Leaders of Hungary and Ireland have strongly opposed the proposed plans towards additional tax harmonization within the European Union.
The leaders took this position when the Irish Prime Minister, Leo Varadkar, visited his counterpart in Hungary, Viktor Orban.
A news report by Reuters indicated that during a joint news conference organized by the leaders after their meeting, Orban said that his government “would not like to see any regulation in the EU, which would bind Hungary’s hands in terms of tax policy, be it corporate tax, or any other tax.”
While describing taxation as “an important component of competition”, Orban pointed out however that both of them “do not consider tax harmonization a desired direction.”
Supporting Orban’s views, Varadkar explained that the two governments believed that “we should continue to have competition among [EU] member states in terms of tax policy.”
Varadkar explained further that both Ireland and Hungary strongly felt that “countries should set their own taxation rates.” This should apply for both corporation and income taxes.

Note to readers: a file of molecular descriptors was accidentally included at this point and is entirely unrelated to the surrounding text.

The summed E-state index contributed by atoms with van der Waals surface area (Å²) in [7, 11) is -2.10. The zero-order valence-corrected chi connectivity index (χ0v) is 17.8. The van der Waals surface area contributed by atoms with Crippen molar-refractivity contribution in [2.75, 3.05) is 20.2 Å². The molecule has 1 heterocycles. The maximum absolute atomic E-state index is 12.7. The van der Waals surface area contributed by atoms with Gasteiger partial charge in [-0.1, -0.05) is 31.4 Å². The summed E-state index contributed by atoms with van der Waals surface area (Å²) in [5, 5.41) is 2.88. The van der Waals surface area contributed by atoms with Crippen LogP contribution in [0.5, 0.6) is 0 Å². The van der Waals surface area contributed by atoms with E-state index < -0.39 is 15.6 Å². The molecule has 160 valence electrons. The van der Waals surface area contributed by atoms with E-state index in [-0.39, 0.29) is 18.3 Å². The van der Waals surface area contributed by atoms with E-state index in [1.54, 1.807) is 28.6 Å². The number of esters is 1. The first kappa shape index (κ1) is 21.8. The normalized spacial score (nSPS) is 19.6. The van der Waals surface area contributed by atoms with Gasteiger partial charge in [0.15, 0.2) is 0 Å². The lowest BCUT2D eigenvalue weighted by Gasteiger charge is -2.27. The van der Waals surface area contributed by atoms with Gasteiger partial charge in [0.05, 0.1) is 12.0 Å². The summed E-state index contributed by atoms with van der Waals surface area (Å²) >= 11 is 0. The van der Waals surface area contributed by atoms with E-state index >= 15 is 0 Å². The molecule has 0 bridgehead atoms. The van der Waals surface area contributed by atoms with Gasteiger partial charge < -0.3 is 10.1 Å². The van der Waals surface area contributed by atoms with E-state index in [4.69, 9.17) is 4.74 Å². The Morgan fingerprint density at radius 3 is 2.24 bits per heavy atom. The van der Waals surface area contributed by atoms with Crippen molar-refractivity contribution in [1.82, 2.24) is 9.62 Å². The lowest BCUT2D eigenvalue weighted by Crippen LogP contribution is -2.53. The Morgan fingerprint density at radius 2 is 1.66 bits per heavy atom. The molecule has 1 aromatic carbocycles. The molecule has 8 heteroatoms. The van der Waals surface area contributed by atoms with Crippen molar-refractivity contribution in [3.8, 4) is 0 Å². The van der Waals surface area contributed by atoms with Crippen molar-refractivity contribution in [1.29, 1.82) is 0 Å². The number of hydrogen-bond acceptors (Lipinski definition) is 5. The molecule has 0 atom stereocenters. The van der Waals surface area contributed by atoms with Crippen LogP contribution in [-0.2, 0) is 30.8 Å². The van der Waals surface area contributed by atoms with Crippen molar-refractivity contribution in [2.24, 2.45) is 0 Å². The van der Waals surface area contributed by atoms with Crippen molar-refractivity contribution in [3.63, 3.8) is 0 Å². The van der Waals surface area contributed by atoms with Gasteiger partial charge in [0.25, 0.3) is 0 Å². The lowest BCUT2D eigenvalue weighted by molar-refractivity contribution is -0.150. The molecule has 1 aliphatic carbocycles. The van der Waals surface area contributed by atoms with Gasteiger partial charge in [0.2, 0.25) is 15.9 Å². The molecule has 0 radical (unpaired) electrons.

Despite the seeming opposition to the fiscal reform proposal by Ireland and Hungary, the European Commission is continuing to push for the adoption of its common consolidated corporation tax proposal.
The President of the Commission, Jean-Claude Juncker, has suggested that the EU should move from a system of unanimous voting to qualified majority voting on key tax policy issues.
However, Ireland’s Finance Minister, Paschal Donohoe, had, in the past, made it clear that the Irish Government “will not support any change to existing EU voting rights on corporation tax.”